Accurate information about the number of times a drug is prescribed or dispensed annually is important to marketers, pharmacoepidemiologists, and patient safety researchers. Yet there is no standard reference for prescribing frequency data. The multiple sources that do exist vary in their sampling methods, target populations, nomenclature, and methods of tallying individual medications prescribed or dispensed. These differences are likely to create ambiguity and contradictions in the scientific literature, but they are not well understood.
We conducted a descriptive study to examine the similarities and differences between five well-known sources of prescribing frequency data: the National Ambulatory Medical Care Survey (NAMCS), the National Hospital Ambulatory Medical Care Survey (NHAMCS, emergency department and outpatient department), the IMS National Prescription Drug Audit, the Solucient outpatient dataset, and the Solucient inpatient dataset. We compared survey methods, costs, overall frequencies, number of unique names in each database, correlations between frequency estimates from different databases, the extent of overlap in the databases, and nomenclature differences between and within datasets.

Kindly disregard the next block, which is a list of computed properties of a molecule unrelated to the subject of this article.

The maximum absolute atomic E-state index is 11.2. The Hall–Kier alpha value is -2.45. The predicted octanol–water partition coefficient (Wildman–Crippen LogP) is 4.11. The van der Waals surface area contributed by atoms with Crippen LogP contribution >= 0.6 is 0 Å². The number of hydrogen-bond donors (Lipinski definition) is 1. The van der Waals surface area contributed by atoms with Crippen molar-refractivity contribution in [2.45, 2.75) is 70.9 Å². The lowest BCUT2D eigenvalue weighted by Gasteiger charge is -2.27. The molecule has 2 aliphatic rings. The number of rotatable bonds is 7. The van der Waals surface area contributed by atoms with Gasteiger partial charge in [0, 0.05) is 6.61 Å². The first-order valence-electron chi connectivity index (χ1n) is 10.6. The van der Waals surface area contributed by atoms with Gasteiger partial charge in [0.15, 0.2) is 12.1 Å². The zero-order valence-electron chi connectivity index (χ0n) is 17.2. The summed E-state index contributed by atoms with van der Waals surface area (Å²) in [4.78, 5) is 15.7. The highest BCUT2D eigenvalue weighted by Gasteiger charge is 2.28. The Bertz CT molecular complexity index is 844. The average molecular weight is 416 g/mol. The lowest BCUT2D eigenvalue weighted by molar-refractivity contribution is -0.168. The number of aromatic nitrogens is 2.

All the correlations between frequency estimates derived from different datasets were significant, but the frequency estimates differed considerably. The lowest correlation (0.17) was found between the IMS and emergency department of the NHAMCS, and the highest correlation (0.93) was between IMS and Solucient outpatient data.
Although there were significant correlations between frequency estimates for comparable datasets, sampling methods and nomenclature choices resulted in important differences both for individual drug products and for overall frequency statistics. Researchers need to be aware of the differences when deriving drug frequency with these datasets. Copyright © 2005 John Wiley & Sons, Ltd.